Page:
Thu, Apr 19, 2012 John Canberra Australia

Den. #### I agree privacy has been compromised, and regardless of what laws are enacted the unscrupulous and the authorities can always find the information, however by allowing anyone with the resources (and big business has far more resources than governments) to legally trawl and collate information (including downloading personal stuff from your IT without permission) we are allowing the situation to be far worse than necessary. #### Breach of privacy is no different to unlawful entry. It doesn’t matter that the victim was not denied access to their property – privacy is of value to the individual and it is being breached. Your home should not be accessible to all-and-sundry without due process – your personal information is no different. #### Even if you can’t totally prevent access to the information, you can at least make it illegal and therefore penalise (hopefully severely) anyone who does so (including the users of that information). This would make big-business think twice about it and so reduce the current severe imbalance in power.

Thu, Apr 19, 2012 Den Kansas City

I'm going to go out on a limb here and say that there is no way short of leaving the internet in its entirety that anyone can hope to reclaim some semblance of privacy as we once knew it. And even then, the person leaving the internet has left footprints all over the virtual veldt.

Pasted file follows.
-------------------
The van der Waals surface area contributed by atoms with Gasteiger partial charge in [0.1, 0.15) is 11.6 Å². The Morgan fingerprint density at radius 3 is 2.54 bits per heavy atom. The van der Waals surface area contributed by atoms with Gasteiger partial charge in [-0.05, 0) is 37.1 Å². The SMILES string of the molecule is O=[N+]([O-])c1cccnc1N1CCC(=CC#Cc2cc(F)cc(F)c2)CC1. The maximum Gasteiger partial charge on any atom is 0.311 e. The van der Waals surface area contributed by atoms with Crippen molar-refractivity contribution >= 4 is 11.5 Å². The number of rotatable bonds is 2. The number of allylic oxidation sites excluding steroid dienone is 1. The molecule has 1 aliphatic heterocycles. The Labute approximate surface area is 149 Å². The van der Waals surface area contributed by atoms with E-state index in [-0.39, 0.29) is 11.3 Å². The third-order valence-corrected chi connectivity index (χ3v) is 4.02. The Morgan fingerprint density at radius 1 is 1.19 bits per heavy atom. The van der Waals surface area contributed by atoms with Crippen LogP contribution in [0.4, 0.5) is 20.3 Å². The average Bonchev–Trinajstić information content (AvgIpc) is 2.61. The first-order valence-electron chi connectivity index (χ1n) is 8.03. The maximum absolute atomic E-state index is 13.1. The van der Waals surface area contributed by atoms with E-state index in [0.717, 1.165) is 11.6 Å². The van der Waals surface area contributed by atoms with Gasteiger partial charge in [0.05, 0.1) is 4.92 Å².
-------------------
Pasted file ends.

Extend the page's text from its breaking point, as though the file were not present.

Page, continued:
The internet is a network of networks. People who are interested in gathering intelligence on their fellow human beings have all the interconnectedness they need to hunt down that sort of information. And we the internet users are all too willing to share it, in order to have access to the services that the first group provide as an incentive to get that information they crave. Add to that automated daemons that scour the net for information of interest, and massive database engines that collect, collate, and corroborate all the myriad bits and bytes, and you have the greatest privacy destruction engine the world has ever seen. And if you're interested in your privacy, don't expect the governments of our nation states to come to your rescue - it's in their interest to be able to accumulate as much information on their citizens - that's us - as they can, in order to facilitate social cohesion and stability.

Does this sound too cynical? Too cut and dried? Really? When the UK is becoming a surveillance society, when we have Congress considering CISPA, when we have Facebook hoovering up information daily by the terabyte, is this really anything more than a precis of the true situation? Privacy as we knew it died a long time ago; we're now arguing about its dried out corpse. Pandora's box was opened; the demons have multiplied, and even a bigger box is not going to retrieve them.